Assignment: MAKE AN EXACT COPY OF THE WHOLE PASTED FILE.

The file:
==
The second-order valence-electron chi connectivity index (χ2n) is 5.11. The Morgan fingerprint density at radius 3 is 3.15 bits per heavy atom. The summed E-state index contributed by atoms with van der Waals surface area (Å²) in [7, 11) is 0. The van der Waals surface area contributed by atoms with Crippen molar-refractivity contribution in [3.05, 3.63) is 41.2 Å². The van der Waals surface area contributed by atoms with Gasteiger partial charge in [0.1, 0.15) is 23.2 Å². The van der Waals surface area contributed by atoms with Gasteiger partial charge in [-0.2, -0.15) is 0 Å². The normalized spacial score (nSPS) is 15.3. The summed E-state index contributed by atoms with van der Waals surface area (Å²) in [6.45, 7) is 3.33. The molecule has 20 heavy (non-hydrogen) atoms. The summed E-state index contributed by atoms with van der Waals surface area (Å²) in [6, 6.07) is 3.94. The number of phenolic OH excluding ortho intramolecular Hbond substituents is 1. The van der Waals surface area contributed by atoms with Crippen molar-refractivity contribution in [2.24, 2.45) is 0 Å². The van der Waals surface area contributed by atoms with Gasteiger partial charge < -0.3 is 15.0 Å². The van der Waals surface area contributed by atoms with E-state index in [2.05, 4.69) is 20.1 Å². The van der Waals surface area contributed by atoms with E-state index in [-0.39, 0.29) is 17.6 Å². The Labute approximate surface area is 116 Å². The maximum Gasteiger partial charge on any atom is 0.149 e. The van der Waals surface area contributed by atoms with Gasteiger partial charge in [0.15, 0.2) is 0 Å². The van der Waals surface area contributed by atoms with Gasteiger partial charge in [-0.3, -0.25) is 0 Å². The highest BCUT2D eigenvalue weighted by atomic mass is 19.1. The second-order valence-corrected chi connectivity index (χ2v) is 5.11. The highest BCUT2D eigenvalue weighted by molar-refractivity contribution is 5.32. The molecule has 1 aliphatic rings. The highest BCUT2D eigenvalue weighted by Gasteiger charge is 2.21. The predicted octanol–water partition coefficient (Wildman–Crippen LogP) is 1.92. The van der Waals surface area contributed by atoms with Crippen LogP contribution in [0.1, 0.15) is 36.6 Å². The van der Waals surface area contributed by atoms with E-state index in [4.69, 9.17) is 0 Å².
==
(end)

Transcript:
The second-order valence-electron chi connectivity index (χ2n) is 5.11. The Morgan fingerprint density at radius 3 is 3.15 bits per heavy atom. The summed E-state index contributed by atoms with van der Waals surface area (Å²) in [7, 11) is 0. The van der Waals surface area contributed by atoms with Crippen molar-refractivity contribution in [3.05, 3.63) is 41.2 Å². The van der Waals surface area contributed by atoms with Gasteiger partial charge in [0.1, 0.15) is 23.2 Å². The van der Waals surface area contributed by atoms with Gasteiger partial charge in [-0.2, -0.15) is 0 Å². The normalized spacial score (nSPS) is 15.3. The summed E-state index contributed by atoms with van der Waals surface area (Å²) in [6.45, 7) is 3.33. The molecule has 20 heavy (non-hydrogen) atoms. The summed E-state index contributed by atoms with van der Waals surface area (Å²) in [6, 6.07) is 3.94. The number of phenolic OH excluding ortho intramolecular Hbond substituents is 1. The van der Waals surface area contributed by atoms with Crippen molar-refractivity contribution in [2.24, 2.45) is 0 Å². The van der Waals surface area contributed by atoms with Gasteiger partial charge < -0.3 is 15.0 Å². The van der Waals surface area contributed by atoms with E-state index in [2.05, 4.69) is 20.1 Å². The van der Waals surface area contributed by atoms with E-state index in [-0.39, 0.29) is 17.6 Å². The Labute approximate surface area is 116 Å². The maximum Gasteiger partial charge on any atom is 0.149 e. The van der Waals surface area contributed by atoms with Gasteiger partial charge in [0.15, 0.2) is 0 Å². The van der Waals surface area contributed by atoms with Gasteiger partial charge in [-0.3, -0.25) is 0 Å². The highest BCUT2D eigenvalue weighted by atomic mass is 19.1. The second-order valence-corrected chi connectivity index (χ2v) is 5.11. The highest BCUT2D eigenvalue weighted by molar-refractivity contribution is 5.32. The molecule has 1 aliphatic rings. The highest BCUT2D eigenvalue weighted by Gasteiger charge is 2.21. The predicted octanol–water partition coefficient (Wildman–Crippen LogP) is 1.92. The van der Waals surface area contributed by atoms with Crippen LogP contribution in [0.1, 0.15) is 36.6 Å². The van der Waals surface area contributed by atoms with E-state index in [4.69, 9.17) is 0 Å².